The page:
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Shell: Peak Oil Demand Could Be Reached In 2021

van Beurden

A senior executive for Royal Dutch Shell claimed demand could reach its peak as early as 2021, which is much sooner than anticipated by other analysts.

“We’ve long been of the opinion that demand will peak before supply,” said Shell Chief Financial Officer Simon Henry, in a Tuesday conference call.

“And that peak may be somewhere between 5 and 15 years hence, and it will be driven by efficiency and substitution, more than offsetting the new demand for transport,” Henry added.

Other major oil providers have estimated that peak demand is farther down the line. Exxon Mobil in its annual outlook said “global demand for oil and other liquids is projected to rise by about 20 percent from 2014 to 2040.”

The government of Saudi Arabia claimed oil demand would continue to grow based on increasing consumption in emerging markets.

Meanwhile, the World Energy Council believes peak demand will arrive in 2030 should renewable energy and other technologies such as electric cars keep their fast level of growth. Yet Henry noted that Shell is in a prime position to adapt to the increased popularity of clean energy options.

“Even if oil demand declines, its replacements will be in products that we are very well placed to supply one way or the other, so we need to be the energy major of the 2050s,” Henry said. “That underpins our strategic thinking. It’s part of the switch to gas, it’s part of what we do in biofuels, both now and in the future.”

Indeed, Shell will be one of seven international oil and gas firms including BP, Statoil, and Saudi Aramco that will collaborate in a renewable energy investment fund expected to be officially unveiled this Friday. The companies, which are also participants in the United Nations-backed Oil and Gas Climate Initiative, will also announce the next step of their plan to reduce the oil sector’s emissions.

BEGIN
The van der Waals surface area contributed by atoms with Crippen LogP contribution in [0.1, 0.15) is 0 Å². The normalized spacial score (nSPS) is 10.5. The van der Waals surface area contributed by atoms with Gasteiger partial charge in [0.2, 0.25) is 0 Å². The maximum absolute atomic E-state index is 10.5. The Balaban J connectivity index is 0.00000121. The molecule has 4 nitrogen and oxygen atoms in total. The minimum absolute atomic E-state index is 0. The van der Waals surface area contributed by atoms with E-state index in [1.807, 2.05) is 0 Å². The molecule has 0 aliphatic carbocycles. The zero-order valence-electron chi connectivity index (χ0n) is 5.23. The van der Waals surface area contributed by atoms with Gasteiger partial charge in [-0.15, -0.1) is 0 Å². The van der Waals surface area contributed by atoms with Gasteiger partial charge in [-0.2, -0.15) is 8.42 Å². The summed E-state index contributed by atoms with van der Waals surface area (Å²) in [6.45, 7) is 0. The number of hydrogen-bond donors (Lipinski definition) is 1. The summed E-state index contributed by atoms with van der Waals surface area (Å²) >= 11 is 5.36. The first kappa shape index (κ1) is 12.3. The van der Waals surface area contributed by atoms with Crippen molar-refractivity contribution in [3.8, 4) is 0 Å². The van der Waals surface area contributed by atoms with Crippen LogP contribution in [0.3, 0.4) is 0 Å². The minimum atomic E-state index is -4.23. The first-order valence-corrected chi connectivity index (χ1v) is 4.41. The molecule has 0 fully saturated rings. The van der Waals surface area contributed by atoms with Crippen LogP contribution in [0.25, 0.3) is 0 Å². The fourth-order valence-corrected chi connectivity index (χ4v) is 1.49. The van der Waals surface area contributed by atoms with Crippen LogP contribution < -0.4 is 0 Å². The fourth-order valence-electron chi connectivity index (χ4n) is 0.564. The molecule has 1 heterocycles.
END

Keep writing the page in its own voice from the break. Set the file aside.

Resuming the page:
Shell on Tuesday reported better-than-expected third-quarter profits of US$2.8 billion yet warned that the company’s outlook continues to be uncertain.

By Erwin Cifuentes for Oilprice.com

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  • Bill Simpson on November 03 2016 said:
    He is wrong, unless the global economy stops growing, which would soon turn into a depression because the banking system needs continuous growth to exist. Banks can't handle shrinking for long. They will fail if shrinking lasts too long. That is the greatest danger after peak oil occurs. It will be money, not directly energy. But I digress.
    No way will the efficiency of vehicles in the developed world be able to overcome the increase in oil demand from the lesser developed world, as it slowly develops. All those billions of young people in Africa and Asia want their own cars and motorcycles. The Chinese will help them build roads, so they can buy millions of Chinese built cars. The Chinese plan for the long term, not for the next quarterly profit figures. The new car owners in Africa and Asia will want to travel in cars, and on jets too. That will burn a lot of gasoline, diesel, and kerosene. All that extra demand will increase the amount of oil consumed for at least the next 15 years, and maybe for the next 25 years. If it wasn't for the advances in fracking and horizontal drilling, we would already be in serious economic trouble. But those two advancements changed everything in the world of oil and gas. For that, you can thank George P. Mitchell, the father of fracking, and 10 children. He lived to be 94.

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